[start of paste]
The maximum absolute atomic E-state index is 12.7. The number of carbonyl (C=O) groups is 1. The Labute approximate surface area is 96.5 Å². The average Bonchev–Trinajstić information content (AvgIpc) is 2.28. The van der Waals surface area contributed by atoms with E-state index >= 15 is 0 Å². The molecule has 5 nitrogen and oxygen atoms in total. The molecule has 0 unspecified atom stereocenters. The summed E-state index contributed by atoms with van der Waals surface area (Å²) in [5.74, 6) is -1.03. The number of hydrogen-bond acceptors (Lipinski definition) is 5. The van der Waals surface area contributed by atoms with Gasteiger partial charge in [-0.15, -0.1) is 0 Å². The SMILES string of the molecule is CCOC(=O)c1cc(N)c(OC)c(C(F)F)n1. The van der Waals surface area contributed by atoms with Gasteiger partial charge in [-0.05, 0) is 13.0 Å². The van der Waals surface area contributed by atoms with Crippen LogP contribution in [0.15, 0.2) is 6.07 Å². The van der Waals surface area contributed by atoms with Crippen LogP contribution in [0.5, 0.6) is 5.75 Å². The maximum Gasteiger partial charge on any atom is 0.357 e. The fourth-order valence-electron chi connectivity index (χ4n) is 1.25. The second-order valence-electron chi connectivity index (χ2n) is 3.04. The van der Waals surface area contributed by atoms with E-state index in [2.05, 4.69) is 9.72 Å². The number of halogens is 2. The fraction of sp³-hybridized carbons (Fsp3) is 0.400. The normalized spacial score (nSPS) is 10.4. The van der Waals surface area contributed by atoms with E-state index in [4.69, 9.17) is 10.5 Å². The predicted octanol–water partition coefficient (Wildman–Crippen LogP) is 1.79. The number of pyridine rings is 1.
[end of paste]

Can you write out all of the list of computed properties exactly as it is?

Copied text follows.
The maximum absolute atomic E-state index is 12.7. The number of carbonyl (C=O) groups is 1. The Labute approximate surface area is 96.5 Å². The average Bonchev–Trinajstić information content (AvgIpc) is 2.28. The van der Waals surface area contributed by atoms with E-state index >= 15 is 0 Å². The molecule has 5 nitrogen and oxygen atoms in total. The molecule has 0 unspecified atom stereocenters. The summed E-state index contributed by atoms with van der Waals surface area (Å²) in [5.74, 6) is -1.03. The number of hydrogen-bond acceptors (Lipinski definition) is 5. The van der Waals surface area contributed by atoms with Gasteiger partial charge in [-0.15, -0.1) is 0 Å². The SMILES string of the molecule is CCOC(=O)c1cc(N)c(OC)c(C(F)F)n1. The van der Waals surface area contributed by atoms with Gasteiger partial charge in [-0.05, 0) is 13.0 Å². The van der Waals surface area contributed by atoms with Crippen LogP contribution in [0.15, 0.2) is 6.07 Å². The van der Waals surface area contributed by atoms with Crippen LogP contribution in [0.5, 0.6) is 5.75 Å². The maximum Gasteiger partial charge on any atom is 0.357 e. The fourth-order valence-electron chi connectivity index (χ4n) is 1.25. The second-order valence-electron chi connectivity index (χ2n) is 3.04. The van der Waals surface area contributed by atoms with E-state index in [2.05, 4.69) is 9.72 Å². The number of halogens is 2. The fraction of sp³-hybridized carbons (Fsp3) is 0.400. The normalized spacial score (nSPS) is 10.4. The van der Waals surface area contributed by atoms with E-state index in [4.69, 9.17) is 10.5 Å². The predicted octanol–water partition coefficient (Wildman–Crippen LogP) is 1.79. The number of pyridine rings is 1.